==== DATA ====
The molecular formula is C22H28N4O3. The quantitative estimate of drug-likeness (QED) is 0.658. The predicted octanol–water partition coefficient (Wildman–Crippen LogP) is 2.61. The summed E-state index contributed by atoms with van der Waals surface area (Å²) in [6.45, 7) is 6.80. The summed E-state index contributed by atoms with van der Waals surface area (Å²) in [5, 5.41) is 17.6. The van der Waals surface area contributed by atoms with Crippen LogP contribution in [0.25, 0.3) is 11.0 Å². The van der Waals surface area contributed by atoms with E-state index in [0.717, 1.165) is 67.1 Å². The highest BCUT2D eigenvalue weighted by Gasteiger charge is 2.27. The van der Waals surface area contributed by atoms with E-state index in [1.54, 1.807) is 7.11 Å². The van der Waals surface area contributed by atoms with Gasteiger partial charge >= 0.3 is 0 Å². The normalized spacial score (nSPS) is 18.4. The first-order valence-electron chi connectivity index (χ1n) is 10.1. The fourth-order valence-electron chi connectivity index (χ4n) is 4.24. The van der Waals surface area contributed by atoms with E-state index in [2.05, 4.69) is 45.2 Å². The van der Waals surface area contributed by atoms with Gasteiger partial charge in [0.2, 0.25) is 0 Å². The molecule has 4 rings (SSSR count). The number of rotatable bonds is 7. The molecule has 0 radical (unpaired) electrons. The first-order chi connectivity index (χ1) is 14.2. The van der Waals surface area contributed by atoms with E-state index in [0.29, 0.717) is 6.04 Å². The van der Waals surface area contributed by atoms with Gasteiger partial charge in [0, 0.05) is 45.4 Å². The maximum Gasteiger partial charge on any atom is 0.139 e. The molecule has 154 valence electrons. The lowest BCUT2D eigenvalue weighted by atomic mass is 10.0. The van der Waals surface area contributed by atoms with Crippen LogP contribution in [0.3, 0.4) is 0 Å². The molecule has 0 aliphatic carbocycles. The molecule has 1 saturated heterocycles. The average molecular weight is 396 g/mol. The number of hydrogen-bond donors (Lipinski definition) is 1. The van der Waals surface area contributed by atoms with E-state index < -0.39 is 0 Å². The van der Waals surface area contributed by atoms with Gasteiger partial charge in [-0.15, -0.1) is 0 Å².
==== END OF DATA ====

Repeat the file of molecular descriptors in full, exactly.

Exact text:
The molecular formula is C22H28N4O3. The quantitative estimate of drug-likeness (QED) is 0.658. The predicted octanol–water partition coefficient (Wildman–Crippen LogP) is 2.61. The summed E-state index contributed by atoms with van der Waals surface area (Å²) in [6.45, 7) is 6.80. The summed E-state index contributed by atoms with van der Waals surface area (Å²) in [5, 5.41) is 17.6. The van der Waals surface area contributed by atoms with Crippen LogP contribution in [0.25, 0.3) is 11.0 Å². The van der Waals surface area contributed by atoms with E-state index in [0.717, 1.165) is 67.1 Å². The highest BCUT2D eigenvalue weighted by Gasteiger charge is 2.27. The van der Waals surface area contributed by atoms with E-state index in [1.54, 1.807) is 7.11 Å². The van der Waals surface area contributed by atoms with Gasteiger partial charge >= 0.3 is 0 Å². The normalized spacial score (nSPS) is 18.4. The first-order valence-electron chi connectivity index (χ1n) is 10.1. The fourth-order valence-electron chi connectivity index (χ4n) is 4.24. The van der Waals surface area contributed by atoms with E-state index in [2.05, 4.69) is 45.2 Å². The van der Waals surface area contributed by atoms with Gasteiger partial charge in [0.2, 0.25) is 0 Å². The molecule has 4 rings (SSSR count). The number of rotatable bonds is 7. The molecule has 0 radical (unpaired) electrons. The first-order chi connectivity index (χ1) is 14.2. The van der Waals surface area contributed by atoms with E-state index in [0.29, 0.717) is 6.04 Å². The van der Waals surface area contributed by atoms with Gasteiger partial charge in [0, 0.05) is 45.4 Å². The maximum Gasteiger partial charge on any atom is 0.139 e. The molecule has 154 valence electrons. The lowest BCUT2D eigenvalue weighted by atomic mass is 10.0. The van der Waals surface area contributed by atoms with Crippen LogP contribution in [0.3, 0.4) is 0 Å². The molecule has 0 aliphatic carbocycles. The molecule has 1 saturated heterocycles. The average molecular weight is 396 g/mol. The number of hydrogen-bond donors (Lipinski definition) is 1. The van der Waals surface area contributed by atoms with E-state index < -0.39 is 0 Å². The van der Waals surface area contributed by atoms with Gasteiger partial charge in [-0.15, -0.1) is 0 Å².